Study Title
Association of Plasma Leptin Levels With Incident Alzheimer Disease and MRI Measures of Brain Aging
Journal of the American Medical Association

Wolfgang Lieb, MD; Alexa S. Beiser, PhD; Ramachandran S. Vasan, MD; Zaldy S. Tan, MD; Rhoda Au, PhD; Tamara B. Harris, MD; Ronenn Roubenoff, MD, MHS; Sanford Auerbach, MD; Charles DeCarli, MD; Philip A. Wolf, MD; Sudha Seshadri, MD


Context: The adipokine leptin facilitates long-term potentiation and synaptic plasticity in the hippocampus, promotes amyloid clearance, and improves memory function in animal models of aging and Alzheimer disease (AD).
Objective: To relate baseline circulating leptin concentrations in a community-based sample of individuals without dementia to incident dementia and AD during follow-up and magnetic resonance imaging (MRI) measures of brain aging in survivors.
Design, Setting, and Participants: Prospective study of plasma leptin concentrations measured in 785 persons without dementia (mean [SD] age, 79 [5] years; 62% female), who were in the Framingham original cohort at the 22nd examination cycle (1990-1994). A subsample of 198 dementia-free survivors underwent volumetric brain MRI between 1999 and 2005,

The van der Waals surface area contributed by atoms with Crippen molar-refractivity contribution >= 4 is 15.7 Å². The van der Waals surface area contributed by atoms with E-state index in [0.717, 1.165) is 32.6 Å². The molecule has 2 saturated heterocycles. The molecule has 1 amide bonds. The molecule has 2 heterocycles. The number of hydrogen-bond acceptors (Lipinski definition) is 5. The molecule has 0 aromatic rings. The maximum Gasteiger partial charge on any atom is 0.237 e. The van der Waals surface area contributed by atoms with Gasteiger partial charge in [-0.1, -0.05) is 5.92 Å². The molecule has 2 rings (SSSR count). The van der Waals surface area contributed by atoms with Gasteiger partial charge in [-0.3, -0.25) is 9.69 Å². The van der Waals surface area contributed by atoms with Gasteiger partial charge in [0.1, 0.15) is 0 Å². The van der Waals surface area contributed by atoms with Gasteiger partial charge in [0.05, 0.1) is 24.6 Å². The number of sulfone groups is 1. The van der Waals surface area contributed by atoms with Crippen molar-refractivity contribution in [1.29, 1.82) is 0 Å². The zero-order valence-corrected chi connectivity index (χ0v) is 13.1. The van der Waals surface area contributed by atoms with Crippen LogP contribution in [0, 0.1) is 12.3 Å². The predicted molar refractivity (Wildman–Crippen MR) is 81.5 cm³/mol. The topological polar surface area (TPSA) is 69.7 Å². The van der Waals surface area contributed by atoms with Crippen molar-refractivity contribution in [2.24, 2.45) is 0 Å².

approximately 7.7 years after leptin was assayed. Two measures of brain aging, total cerebral brain volume and temporal horn volume (which is inversely related to hippocampal volume) were assessed.
Main Outcome Measure: Incidence of dementia and AD during follow-up until December 31, 2007.
Results: During a median follow-up of 8.3 years (range, 0-15.5 years), 111 participants developed incident dementia; 89 had AD. Higher leptin levels were associated with a lower risk of incident dementia and AD in multivariable models (hazard ratio per 1-SD increment in log leptin was 0.68 [95% confidence interval, 0.54-0.87] for all-cause dementia and 0.60 [95% confidence interval, 0.46-0.79] for AD). This corresponds to an absolute AD risk over a 12-year follow-up of 25% for persons in the lowest quartile (first quartile) vs 6% for persons in the fourth quartile of sex-specific leptin levels. In addition, a
1-SD elevation in plasma leptin level was associated with higher total cerebral brain volume and lower temporal horn volume, although the association of leptin level with temporal horn volume did not reach statistical significance.
Conclusion: Circulating leptin was associated with a reduced incidence of dementia and AD and with cerebral brain volume in asymptomatic older adults.

February 10, 2010
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